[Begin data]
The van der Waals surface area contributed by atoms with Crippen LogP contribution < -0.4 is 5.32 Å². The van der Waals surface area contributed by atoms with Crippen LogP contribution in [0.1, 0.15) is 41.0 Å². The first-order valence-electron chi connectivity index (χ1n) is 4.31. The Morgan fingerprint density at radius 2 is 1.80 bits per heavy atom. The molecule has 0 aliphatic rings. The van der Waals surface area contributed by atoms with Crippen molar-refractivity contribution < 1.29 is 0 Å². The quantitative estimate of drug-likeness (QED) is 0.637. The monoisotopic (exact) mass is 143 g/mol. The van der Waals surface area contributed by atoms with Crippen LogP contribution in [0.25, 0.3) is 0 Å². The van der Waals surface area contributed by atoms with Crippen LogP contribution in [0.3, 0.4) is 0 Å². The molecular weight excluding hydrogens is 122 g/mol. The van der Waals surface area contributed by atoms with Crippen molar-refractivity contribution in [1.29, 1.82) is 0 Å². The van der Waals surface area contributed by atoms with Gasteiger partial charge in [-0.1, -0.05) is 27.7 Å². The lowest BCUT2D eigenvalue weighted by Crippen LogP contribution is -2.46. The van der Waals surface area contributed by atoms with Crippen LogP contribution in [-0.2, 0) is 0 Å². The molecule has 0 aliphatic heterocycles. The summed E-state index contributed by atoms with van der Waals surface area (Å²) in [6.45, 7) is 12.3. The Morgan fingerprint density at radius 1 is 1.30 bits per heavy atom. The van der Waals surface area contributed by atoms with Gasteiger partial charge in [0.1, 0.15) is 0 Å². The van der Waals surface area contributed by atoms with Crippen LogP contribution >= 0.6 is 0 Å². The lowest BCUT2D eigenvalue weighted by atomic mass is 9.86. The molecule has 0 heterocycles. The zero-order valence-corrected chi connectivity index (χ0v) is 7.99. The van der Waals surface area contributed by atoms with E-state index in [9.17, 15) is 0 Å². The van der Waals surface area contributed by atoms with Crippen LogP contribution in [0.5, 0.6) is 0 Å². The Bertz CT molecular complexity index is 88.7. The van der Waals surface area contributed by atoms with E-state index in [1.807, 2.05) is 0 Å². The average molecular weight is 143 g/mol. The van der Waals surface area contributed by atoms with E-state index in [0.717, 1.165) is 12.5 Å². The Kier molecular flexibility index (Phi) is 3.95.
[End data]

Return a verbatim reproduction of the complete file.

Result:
The van der Waals surface area contributed by atoms with Crippen LogP contribution < -0.4 is 5.32 Å². The van der Waals surface area contributed by atoms with Crippen LogP contribution in [0.1, 0.15) is 41.0 Å². The first-order valence-electron chi connectivity index (χ1n) is 4.31. The Morgan fingerprint density at radius 2 is 1.80 bits per heavy atom. The molecule has 0 aliphatic rings. The van der Waals surface area contributed by atoms with Crippen molar-refractivity contribution < 1.29 is 0 Å². The quantitative estimate of drug-likeness (QED) is 0.637. The monoisotopic (exact) mass is 143 g/mol. The van der Waals surface area contributed by atoms with Crippen LogP contribution in [0.25, 0.3) is 0 Å². The van der Waals surface area contributed by atoms with Crippen LogP contribution in [0.3, 0.4) is 0 Å². The molecular weight excluding hydrogens is 122 g/mol. The van der Waals surface area contributed by atoms with Crippen molar-refractivity contribution in [1.29, 1.82) is 0 Å². The van der Waals surface area contributed by atoms with Gasteiger partial charge in [-0.1, -0.05) is 27.7 Å². The lowest BCUT2D eigenvalue weighted by Crippen LogP contribution is -2.46. The van der Waals surface area contributed by atoms with Crippen LogP contribution in [-0.2, 0) is 0 Å². The molecule has 0 aliphatic heterocycles. The summed E-state index contributed by atoms with van der Waals surface area (Å²) in [6.45, 7) is 12.3. The Morgan fingerprint density at radius 1 is 1.30 bits per heavy atom. The van der Waals surface area contributed by atoms with Gasteiger partial charge in [0.1, 0.15) is 0 Å². The van der Waals surface area contributed by atoms with Crippen LogP contribution >= 0.6 is 0 Å². The lowest BCUT2D eigenvalue weighted by atomic mass is 9.86. The molecule has 0 heterocycles. The zero-order valence-corrected chi connectivity index (χ0v) is 7.99. The van der Waals surface area contributed by atoms with E-state index in [9.17, 15) is 0 Å². The van der Waals surface area contributed by atoms with Crippen LogP contribution in [0.5, 0.6) is 0 Å². The Bertz CT molecular complexity index is 88.7. The van der Waals surface area contributed by atoms with E-state index in [1.807, 2.05) is 0 Å². The average molecular weight is 143 g/mol. The van der Waals surface area contributed by atoms with E-state index in [0.717, 1.165) is 12.5 Å². The Kier molecular flexibility index (Phi) is 3.95.